Reducing nitrogen pollution requires joined-up efforts to avoid ecological mayhem


While the world is attempting to address major environmental problems of our times, such as climate change, biodiversity loss and deforestation, nitrogen pollution remains a major unresolved challenge, but has, so far, received very little attention from decision-makers. Everyone knows about climate change and carbon footprints, but few people are aware of nitrogen pollution, the nitrogen cycle and the impacts of its imbalance.

Over the past 100 years, humans have massively altered flows of nitrogen on our planet, leading to both benefits for food production and multiple threats to our health and the environment. The use of fertilizers and manure for agriculture and the use of combustion engines in transport, all lead to significant nitrogen emissions to air and releases to water and land. The dire consequences: Air, soil and water pollution that damages human health, threatens biodiversity of forests and rivers, and leads to coastal and marine pollution that exacerbates the effects of climate change. The problem is indeed not a small one: in some European countries, over 40 per cent of air pollution-related mortality can be attributed to emissions of nitrogen compounds from agriculture.

Globally, two thirds of nitrogen pollution come from agriculture. While nitrogen is an important nutrient and needed to grow crops, less and less of the nitrogen poured onto fields is being incorporated into crops; more than half is washing from fields into rivers. From 1961 to today, the nitrogen-use efficiency (NUE) of the world’s farmers has dropped from more than 50 percent to about 42 percent. Earth system scientists say that the world’s planetary boundaries for interference with the nitrogen cycle have already been surpassed. This puts the world at risk of irreversible and abrupt environmental change.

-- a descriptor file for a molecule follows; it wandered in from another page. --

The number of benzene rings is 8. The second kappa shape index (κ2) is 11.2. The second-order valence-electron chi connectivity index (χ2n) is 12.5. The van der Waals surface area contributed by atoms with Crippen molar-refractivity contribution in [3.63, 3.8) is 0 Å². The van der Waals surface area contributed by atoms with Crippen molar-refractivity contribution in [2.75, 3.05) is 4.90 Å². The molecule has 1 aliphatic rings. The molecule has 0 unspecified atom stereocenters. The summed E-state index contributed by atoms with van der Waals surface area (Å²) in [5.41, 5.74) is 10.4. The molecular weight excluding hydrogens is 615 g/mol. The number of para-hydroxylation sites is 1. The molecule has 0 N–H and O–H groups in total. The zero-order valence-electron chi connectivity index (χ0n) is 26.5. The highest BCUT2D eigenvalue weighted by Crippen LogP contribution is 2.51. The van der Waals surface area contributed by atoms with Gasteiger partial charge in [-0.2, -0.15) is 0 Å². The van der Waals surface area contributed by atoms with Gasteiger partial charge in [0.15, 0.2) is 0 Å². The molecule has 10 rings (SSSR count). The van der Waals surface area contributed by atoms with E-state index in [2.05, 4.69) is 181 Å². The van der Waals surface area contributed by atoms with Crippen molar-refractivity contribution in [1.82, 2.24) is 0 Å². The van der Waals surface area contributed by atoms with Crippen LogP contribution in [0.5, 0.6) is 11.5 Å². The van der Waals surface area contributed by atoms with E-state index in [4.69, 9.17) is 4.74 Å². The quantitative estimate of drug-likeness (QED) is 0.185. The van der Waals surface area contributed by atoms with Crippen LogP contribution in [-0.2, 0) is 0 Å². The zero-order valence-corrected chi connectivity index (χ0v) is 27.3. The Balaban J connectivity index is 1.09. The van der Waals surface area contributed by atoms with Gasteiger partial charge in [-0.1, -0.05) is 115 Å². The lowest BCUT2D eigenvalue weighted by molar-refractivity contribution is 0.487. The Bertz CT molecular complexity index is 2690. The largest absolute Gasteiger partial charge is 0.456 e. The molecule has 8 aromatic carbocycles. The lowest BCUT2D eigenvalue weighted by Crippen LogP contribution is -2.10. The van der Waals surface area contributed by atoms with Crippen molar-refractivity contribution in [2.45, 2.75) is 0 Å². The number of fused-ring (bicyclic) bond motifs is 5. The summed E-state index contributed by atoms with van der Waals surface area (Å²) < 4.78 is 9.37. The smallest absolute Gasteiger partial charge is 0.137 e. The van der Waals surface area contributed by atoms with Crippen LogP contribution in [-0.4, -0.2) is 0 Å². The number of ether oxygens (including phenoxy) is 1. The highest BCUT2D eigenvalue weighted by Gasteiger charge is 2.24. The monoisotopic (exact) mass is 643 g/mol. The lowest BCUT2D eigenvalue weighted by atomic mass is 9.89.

Some scientists say that if we do not halve the amount of nitrogen we dump into the environment by mid-century, our ecosystems will face epidemics of toxic tides, lifeless rivers, and dead oceans.

To raise awareness of the issue, nitrogen pollution was discussed during a virtual curtain-raiser event (4 May 2020) to the Eighth Global Nitrogen Conference (postponed due to the COVID-19 pandemic). The triennial event brings together experts from around the world. During the event, Prof. Mark Sutton, Co-chair of the Task Force on Reactive Nitrogen under the  UNECE Convention on Long-range Transboundary Air Pollution (Air Convention) discussed international policy developments on nitrogen, including the achievements of the Convention in reducing nitrogen emissions in the UNECE region through legally binding emission reduction targets. He also highlighted remaining challenges and the establishment of a new Interconvention Nitrogen Coordination Mechanism, which was proposed in the resolution on Sustainable Nitrogen Management adopted by the fourth UN Environment Assembly in 2019, emphasizing the need for coordination and joined-up efforts among existing initiatives.


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